WATCH: Jake Humphrey reads a special love letter to Norfolk
PUBLISHED: 07:38 27 July 2019 | UPDATED: 08:57 27 July 2019
Television presenter Jake Humphrey, who grew up in Norfolk, reads a special love letter to Norfolk.
To celebrate the first-ever Norfolk Day a special love letter to Norfolk has been written by EDP writers Stacia Briggs and Rowan Mantell.
Television presenter Jake Humphrey, who grew up in Norfolk, did a special reading of original piece.
The full poem is below:
Oh Norfolk, how do I love thee? Let me count the ways - I love thee to your depths and breadths and heights, by sun and candle-light, I love thee with passion, on Norfolk Day and beyond…
Our county is one of the most glittering jewels in Britain's crown with its royal ties to royalty and a landscape which offers something to everyone, whether they hanker for sandy beaches or unspoilt countryside, atmospheric marshlands that stretch for miles or medieval lanes now filled with the kind of shops that practically command you to potter.
From the quality of the light in the county which has enchanted artists for centuries to the dark skies that attract star-gazers to enjoy spectacular celestial shows, the waterways once filled with wherries and name-checked by Bowie to almost 100 miles of coast fringed with beaches both sandy and flint-strewn, the brightly-coloured beach huts to the stately grandeur of manor houses where doomed Queens were born and where others are said to haunt, Norfolk is a treasury of delights.
Idyllic patchwork fields of gold, green and purple depending on the season are peppered with wind pumps and mills, old and new, extraordinary churches, magnificent barns and villages that lend themselves to chocolate box lids. Ancient woodlands offer gifts of bluebells and snowdrops, ramsons and celandine, honeysuckle and a forager's feast of fungi.
And when waves and weather and time and tide combine there are moments, minutes, hours when there is nowhere else in the world as perfect as a Norfolk beach.
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Cromer, with the sea foaming on to saturated, mirror-smooth low-tide sand; the setting sun flinging fiery colours to gleam across the wet shore and pick out the pier and gothic towers and turrets in shell-sharp silhouette.
Horsey, where in the summer seals will often swim close to human visitors, and in the winter turn the beach into a nursery for their big-eyed, fur-wrapped babies.
Happisburgh, where the red and white striped lighthouse makes every view, of sea or wheat field or flinty flowery cottages clustered around the church, look like it's been created and curated for a photo-shoot.
And then there is the sheer unlikeliness of some of our Norfolk facts. The footprints found at Happisburgh beach, left in the low-tide sand by a family walking here 800,000 years ago - the oldest known human prints outside Africa, made when we were joined to the continent, but still half a millennia after someone dropped a flint-cutting tool here, the oldest human-linked artefact ever found in Britain.
It is difficult to turn your back on the shimmering reeds and creeks of the wild north Norfolk coast, but when you do look north there is nothing, absolutely nothing other than salt water and sky, between this edge of Norfolk and the Arctic. Set out from here and you will not hit land until you are beyond the top of the globe.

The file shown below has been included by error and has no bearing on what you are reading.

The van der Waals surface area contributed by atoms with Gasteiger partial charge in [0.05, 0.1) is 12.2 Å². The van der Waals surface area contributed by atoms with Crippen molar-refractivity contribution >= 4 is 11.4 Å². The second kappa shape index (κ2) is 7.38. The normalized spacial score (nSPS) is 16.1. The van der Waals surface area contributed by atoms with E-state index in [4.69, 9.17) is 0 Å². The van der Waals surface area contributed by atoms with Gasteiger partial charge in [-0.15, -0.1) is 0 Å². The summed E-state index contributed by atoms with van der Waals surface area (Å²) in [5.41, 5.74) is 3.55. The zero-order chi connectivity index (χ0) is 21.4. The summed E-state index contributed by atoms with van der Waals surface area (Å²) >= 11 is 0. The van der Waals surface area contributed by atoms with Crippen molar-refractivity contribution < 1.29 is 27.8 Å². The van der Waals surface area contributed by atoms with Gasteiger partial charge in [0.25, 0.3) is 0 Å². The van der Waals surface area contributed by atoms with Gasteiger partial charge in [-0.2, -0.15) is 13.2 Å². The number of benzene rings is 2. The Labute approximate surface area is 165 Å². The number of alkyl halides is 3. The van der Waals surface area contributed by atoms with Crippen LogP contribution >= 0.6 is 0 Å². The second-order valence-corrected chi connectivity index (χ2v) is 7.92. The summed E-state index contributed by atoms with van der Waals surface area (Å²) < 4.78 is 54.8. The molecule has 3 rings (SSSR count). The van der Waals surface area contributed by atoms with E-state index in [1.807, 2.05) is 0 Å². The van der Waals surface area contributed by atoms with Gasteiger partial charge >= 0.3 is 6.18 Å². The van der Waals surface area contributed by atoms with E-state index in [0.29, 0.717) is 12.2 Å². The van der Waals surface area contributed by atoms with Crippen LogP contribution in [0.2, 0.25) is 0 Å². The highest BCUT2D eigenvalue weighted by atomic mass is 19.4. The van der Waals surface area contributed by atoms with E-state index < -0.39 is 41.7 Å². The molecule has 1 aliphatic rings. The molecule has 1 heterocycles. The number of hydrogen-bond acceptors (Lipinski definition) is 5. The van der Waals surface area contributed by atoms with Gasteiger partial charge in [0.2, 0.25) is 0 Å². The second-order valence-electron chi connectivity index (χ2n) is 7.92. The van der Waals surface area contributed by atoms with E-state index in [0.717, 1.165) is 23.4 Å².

It is a joy to be on the very edge of things, to be the place that people only come to if they choose to come. Other counties are on the way to somewhere else, Norfolk is the destination. But Norfolk is at the heart of so much too. In just about every settlement - city, town, village, hamlet, farmstead - we have an internationally important work of art and architecture.
Push open each heavy wooden door of a parish church and you are part of the flow of countless generations of people who have stepped out of everyday life. They worshipped alongside flights of wooden angels soaring in the rafters at South Creake and Cawston; carved animals crouched on pew ends at Tuttington and Irstead, knights in full armour and their high headdressed ladies drawn in brass on the floor at Felbrigg and Blickling..
These are holy places, and heavenly too. Saints and shrines shine through the landscape in Walsingham, Bawburgh, Dereham. Our rich heritage of folklore is shared in stories and carved into village signs. Off the main roads (gloriously motorway-free) are miles of tree-shadowed or poppy-fringed lanes, a treasure in themselves, but it is not just the rural and the historical that is remarkable in Norfolk - on the edge of Norwich, at the university and research park, scientists are working towards eliminating world hunger, finding new antibiotics, curing cancer.
Norfolk words are precious too, spoken in dialect, written echoing a legacy handed down from Julian of Norwich, the founders of the first library of its kind in Britain, and the first journalists on the first provincial newspaper in the country - and on to the new National Centre for Writing.
The treasure chest is full to overflowing and we've only just started - some more: Ice Age pingos, Boudicca's legacy, deer parks at Houghton and Holkham, walking in the footsteps of the Romans, crabbing in Cromer, mussels from Morston, samphire from Stiffkey, the Nimmo Twins, Great Yarmouth's Hippodrome Circus, wooden rollercoaster and the rite of passage that is a ride on the Snails, the fact that while most cities in Britain boast one cathedral, we have two.
And of those heights, in our introduction borrowed and adapted from Elizabeth Barrett Browning's much-loved sonnet, we would offer Noel Coward acolytes Roman Camp near West Runton, higher than two Nelson's columns, or suggest they attempt the Gas Hill Gasp by bicycle and see if they still think Norfolk flat.
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